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Wisconsin needs 100 extra doctors a year to avoid shortage crisis

As the country faces a shortage of doctors in the coming decades as the demand for them increases, one Midwestern state has put a number on just how many extra doctors per year it will need to avoid a crisis: 100.

By conservative estimates, Wisconsin will have a physician shortfall of more than 2,000 by 2030 says a new white paper issued by the Wisconsin Hospital Association. The WHA estimates that Wisconsin needs to bring in about 900 doctors a year. It currently brings in about 720 from out of state and about 150 come from the state’s medical schools. Those numbers are offset by retiring doctors or those who leave the state.

[See also: Doctor shortage could hit 125,000.]

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That means the state needs to add 100 doctors more each year said George Quinn, WHA’s senior policy advisor.

And that number could be higher. One hundred doctors each year is only adequate if that many get added each year beginning immediately. So, what’s the plan?

“The best way to ensure that you have enough physicians in your state or locality is to pretty much grow your own,” Quinn said. WHA has laid out recommendations for working toward getting those extra doctors in its state. The keystone of those recommendations is medical education paired with training opportunities.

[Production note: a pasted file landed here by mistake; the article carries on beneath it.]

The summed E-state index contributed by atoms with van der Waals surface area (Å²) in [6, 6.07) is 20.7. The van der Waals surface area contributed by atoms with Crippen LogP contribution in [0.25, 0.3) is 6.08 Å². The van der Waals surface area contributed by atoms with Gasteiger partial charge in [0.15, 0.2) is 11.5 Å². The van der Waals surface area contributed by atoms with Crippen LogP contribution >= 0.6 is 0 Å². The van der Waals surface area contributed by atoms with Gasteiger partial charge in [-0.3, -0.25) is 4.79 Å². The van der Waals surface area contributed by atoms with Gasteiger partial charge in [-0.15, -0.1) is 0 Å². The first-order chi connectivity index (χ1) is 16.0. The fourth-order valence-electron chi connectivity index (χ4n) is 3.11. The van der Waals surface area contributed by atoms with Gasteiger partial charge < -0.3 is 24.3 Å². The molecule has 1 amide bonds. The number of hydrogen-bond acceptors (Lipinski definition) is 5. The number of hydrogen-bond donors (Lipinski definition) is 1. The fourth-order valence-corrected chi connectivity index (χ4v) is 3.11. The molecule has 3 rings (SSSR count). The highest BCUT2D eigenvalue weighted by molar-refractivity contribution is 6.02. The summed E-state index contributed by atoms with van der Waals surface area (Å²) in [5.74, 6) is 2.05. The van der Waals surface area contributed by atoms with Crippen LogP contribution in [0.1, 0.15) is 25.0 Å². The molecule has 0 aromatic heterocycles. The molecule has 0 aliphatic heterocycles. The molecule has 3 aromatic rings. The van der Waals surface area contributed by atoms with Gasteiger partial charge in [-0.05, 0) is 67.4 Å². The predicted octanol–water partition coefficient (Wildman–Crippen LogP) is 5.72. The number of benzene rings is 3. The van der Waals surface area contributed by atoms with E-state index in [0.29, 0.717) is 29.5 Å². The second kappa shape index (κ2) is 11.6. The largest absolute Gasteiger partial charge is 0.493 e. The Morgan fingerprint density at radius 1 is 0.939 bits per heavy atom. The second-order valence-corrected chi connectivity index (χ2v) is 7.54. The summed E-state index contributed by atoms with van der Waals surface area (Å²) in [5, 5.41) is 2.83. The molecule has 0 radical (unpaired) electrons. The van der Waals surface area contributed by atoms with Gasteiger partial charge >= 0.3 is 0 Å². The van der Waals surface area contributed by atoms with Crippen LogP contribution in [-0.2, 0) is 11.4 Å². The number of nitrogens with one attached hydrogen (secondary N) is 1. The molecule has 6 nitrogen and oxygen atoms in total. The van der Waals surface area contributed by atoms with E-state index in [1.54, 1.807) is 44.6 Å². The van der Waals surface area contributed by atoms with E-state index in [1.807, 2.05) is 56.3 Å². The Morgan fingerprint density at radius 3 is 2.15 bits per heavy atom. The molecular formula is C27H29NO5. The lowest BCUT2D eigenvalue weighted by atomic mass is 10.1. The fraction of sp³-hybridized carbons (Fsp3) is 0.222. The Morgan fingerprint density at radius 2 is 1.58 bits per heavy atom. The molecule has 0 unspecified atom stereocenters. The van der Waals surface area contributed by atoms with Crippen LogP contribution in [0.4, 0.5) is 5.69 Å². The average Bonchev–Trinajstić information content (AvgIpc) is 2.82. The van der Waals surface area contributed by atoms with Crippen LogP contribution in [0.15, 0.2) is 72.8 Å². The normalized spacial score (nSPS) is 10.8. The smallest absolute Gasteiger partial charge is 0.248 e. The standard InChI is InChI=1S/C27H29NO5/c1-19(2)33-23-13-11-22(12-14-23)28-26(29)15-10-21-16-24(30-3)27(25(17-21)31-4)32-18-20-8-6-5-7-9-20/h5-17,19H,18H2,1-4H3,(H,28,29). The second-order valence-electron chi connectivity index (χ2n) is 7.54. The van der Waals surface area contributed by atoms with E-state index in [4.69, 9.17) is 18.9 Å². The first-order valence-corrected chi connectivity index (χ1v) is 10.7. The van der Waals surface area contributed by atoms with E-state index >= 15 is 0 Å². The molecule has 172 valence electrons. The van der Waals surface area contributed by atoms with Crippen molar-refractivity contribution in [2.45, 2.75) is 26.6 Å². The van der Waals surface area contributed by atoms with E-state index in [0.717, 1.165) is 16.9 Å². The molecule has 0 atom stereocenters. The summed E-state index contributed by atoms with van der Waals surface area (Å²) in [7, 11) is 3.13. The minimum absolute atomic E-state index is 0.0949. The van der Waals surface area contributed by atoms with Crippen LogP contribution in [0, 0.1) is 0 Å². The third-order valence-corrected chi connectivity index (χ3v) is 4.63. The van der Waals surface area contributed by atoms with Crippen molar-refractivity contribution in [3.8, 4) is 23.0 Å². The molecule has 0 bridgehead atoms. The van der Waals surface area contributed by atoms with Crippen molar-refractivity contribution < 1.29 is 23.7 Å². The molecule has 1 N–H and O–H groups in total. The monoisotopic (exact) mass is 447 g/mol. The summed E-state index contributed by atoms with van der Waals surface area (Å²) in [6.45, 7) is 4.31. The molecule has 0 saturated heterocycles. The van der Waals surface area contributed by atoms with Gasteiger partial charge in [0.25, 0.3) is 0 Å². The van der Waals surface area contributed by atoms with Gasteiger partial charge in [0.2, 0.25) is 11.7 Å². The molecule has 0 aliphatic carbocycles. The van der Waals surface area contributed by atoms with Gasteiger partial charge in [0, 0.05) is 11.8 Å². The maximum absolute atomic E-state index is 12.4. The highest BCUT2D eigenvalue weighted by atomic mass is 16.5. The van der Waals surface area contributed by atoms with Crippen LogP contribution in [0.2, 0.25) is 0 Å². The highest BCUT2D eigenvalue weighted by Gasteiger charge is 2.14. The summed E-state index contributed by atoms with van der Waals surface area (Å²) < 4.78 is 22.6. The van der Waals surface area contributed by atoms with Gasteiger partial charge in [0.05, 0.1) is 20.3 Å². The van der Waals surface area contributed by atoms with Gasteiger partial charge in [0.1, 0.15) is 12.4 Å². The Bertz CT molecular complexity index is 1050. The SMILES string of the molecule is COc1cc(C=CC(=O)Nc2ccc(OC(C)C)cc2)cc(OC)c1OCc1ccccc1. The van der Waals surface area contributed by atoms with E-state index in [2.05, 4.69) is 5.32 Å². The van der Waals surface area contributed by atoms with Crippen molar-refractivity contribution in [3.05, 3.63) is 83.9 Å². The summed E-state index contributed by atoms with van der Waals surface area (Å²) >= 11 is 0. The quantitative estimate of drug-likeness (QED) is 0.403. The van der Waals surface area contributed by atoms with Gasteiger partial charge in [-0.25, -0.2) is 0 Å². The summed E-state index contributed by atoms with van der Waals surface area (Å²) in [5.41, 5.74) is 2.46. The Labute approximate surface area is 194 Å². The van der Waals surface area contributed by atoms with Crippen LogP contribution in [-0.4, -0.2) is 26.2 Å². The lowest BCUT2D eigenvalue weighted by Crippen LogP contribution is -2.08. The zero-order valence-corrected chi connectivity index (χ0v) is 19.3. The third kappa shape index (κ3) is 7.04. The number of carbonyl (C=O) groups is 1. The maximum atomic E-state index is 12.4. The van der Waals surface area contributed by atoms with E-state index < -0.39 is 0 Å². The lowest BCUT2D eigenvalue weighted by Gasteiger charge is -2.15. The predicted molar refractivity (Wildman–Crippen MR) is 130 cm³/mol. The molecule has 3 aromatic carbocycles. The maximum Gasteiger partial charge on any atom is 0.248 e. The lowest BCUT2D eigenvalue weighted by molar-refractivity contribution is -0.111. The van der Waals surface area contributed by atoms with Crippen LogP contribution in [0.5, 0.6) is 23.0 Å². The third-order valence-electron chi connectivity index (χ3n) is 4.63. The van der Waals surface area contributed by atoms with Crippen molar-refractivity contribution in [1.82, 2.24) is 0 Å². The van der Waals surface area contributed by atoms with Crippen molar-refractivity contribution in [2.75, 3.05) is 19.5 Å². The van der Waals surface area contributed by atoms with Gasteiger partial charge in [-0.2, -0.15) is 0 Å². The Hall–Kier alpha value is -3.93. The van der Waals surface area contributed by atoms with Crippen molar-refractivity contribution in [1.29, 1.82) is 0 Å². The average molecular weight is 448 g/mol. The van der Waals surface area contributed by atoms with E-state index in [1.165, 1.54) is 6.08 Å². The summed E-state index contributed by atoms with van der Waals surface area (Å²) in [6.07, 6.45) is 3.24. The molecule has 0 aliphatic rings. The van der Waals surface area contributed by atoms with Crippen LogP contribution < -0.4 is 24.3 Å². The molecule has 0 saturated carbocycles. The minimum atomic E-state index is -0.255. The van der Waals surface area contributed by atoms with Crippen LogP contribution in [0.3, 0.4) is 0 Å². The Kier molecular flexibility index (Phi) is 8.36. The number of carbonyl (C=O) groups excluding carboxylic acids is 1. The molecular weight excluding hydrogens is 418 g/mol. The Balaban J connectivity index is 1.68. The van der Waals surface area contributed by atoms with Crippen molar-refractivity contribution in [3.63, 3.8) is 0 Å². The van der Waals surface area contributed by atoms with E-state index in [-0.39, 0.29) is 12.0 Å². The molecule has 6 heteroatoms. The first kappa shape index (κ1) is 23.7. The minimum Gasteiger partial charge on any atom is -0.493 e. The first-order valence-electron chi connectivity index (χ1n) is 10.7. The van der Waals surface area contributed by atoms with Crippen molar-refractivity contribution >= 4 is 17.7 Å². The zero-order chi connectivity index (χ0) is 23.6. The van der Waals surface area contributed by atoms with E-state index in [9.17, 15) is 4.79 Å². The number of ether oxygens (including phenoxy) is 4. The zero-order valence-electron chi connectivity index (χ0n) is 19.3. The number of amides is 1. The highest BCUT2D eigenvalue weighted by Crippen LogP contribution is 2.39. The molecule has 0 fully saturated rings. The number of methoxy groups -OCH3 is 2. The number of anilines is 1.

WHA notes that if a medical student graduates from a Wisconsin medical school and does his or her residency in Wisconsin, there’s a 70 percent chance that student will stay in the state to practice. So, Quinn said, they are working on strategies to increase the state’s medical school capacity and increase the number of residency programs.

Looking at the high percentage of Wisconsin-educated and -trained graduates, one thing is clear, said Christiane Mitchell, director of federal affairs at the Association of American Medical Colleges, “If Wisconsin wants more doctors, they are going to have to make sure that those graduates stay and train at a Wisconsin residency program.”

And that’s where the big problem lives, she said. Medicare capped how much it pays toward residency training back in 1997 and lawmakers have been considering cuts to training funding as they struggle with containing the budget. Hospitals have been fully-funding some training positions she said, but they’re struggling to contain costs themselves so it isn’t likely a rescue will be coming from that direction.

That’s why WHA’s recommendations rely on cooperation from multiple stakeholders said Quinn. The only way the state will avoid a physician shortage crisis, he said, is to work together. “Each stakeholder has its own kind of institutional imperatives and strategies and goals, but we need to think through developing a common goal and the strategies we would work on together to reach those goals,” he said. “It’s really a matter of being able to do that.”

Follow HFN associate editor Stephanie Bouchard on Twitter @SBouchardHFN.